Covid was always an insidious enemy. In March 2020, it crept up on us without fair warning. In March 2021, just when we thought we had got the better of the virus, dropped our masks, shunned social distancing, opened up our offices, wedding venues, hotels, gyms, cinema halls and even swimming pools, it struck again, rudely reminding us that it hadn’t gone anywhere. From 1,000-2,000 new cases a day in the beginning of March, the number of daily infections/new cases reached 7,000-8,000 towards the end of the month. By April 1, active cases in the country touched 610,927, from 165,000 just a month ago. On April 6, India saw 115,312 new cases in 24 hours—the highest figure since the onset of the pandemic. Covid’s spread has always been exponential—starting as a trickle and turning into a torrent. It is something states like Kerala, Maharashtra and Delhi have seen happen at least twice before. It is something the rest of the country forgot.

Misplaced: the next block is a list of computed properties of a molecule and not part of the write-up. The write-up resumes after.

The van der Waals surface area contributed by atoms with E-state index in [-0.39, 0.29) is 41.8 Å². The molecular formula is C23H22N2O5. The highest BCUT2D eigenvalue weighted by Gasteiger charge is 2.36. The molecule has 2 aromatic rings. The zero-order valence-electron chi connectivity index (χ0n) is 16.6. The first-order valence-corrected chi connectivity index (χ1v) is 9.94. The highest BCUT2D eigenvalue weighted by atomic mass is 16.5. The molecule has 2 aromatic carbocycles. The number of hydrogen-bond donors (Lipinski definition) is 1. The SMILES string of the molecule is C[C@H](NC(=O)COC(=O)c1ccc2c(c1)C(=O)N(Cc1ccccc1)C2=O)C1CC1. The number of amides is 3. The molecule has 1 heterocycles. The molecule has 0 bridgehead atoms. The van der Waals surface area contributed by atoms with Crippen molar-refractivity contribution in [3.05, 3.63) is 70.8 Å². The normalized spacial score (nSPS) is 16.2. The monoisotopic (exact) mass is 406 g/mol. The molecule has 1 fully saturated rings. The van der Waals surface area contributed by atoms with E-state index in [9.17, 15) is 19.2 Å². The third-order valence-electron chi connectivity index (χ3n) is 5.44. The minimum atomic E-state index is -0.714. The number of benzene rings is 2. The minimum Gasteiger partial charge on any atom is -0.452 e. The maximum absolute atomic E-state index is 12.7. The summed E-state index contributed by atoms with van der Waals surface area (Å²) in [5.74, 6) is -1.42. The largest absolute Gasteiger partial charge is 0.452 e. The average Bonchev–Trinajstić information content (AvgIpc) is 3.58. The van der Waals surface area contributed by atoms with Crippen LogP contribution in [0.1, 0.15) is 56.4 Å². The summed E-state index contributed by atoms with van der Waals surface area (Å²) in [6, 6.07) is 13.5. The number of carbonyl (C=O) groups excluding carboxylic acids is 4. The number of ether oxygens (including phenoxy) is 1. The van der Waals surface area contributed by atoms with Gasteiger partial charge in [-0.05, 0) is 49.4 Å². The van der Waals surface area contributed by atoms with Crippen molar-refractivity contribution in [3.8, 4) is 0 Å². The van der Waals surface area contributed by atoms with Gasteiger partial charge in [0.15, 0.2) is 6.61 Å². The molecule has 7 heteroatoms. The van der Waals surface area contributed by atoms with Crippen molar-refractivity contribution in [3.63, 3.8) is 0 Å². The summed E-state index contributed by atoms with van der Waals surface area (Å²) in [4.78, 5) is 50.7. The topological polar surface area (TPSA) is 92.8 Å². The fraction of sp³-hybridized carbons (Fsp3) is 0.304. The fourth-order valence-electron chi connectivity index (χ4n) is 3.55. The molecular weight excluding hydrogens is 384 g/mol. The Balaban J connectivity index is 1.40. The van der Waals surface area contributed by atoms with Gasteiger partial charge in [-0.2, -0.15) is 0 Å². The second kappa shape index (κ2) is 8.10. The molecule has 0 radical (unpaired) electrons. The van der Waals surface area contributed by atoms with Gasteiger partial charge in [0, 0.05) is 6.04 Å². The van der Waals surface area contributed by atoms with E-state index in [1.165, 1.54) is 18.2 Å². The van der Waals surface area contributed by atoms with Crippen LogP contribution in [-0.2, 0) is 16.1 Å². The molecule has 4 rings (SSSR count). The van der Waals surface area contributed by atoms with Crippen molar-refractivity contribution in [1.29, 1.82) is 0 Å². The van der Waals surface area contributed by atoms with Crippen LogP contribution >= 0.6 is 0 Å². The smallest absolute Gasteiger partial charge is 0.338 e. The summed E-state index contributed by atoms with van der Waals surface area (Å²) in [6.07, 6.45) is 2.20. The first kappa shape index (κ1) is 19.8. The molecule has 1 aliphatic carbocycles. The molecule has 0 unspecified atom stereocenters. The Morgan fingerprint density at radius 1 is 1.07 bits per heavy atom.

“It is simple math—if one person infects another, you have one new case in a day. But when you have two people infecting two more, you get two new cases, then four, then eight, and so on,” says virologist T. Jacob John. Known as the reproduction number, or the R value, it is a key determinant of a pandemic. For cases to fall, the R value has to be below 1. On April 6, India’s R number was 1.3, having risen from 1.18 in just two weeks. The arrival of the second wave was swift, assisted by the slow clampdown on the rising infection rates at the local level. Individual states have it worse—Uttar Pradesh and Chhattisgarh have an R value of 1.6, while in Delhi, which is witnessing its fourth wave of infections, it is 1.5. The figures for all these states are the highest since the pandemic began. Maharashtra has an R value of 1.2 this week. The higher R value is what alarms virologists and doctors more than the number of active cases. “Covid has a gestation period of a few days. So, those who got infected yesterday will come out in numbers in a few days’ time,” says Dr Naresh Trehan, chairman of Medanta hospital in Gurugram. In other words, those who got infected before the state machinery sprang into action in early April have yet to be counted among Covid cases.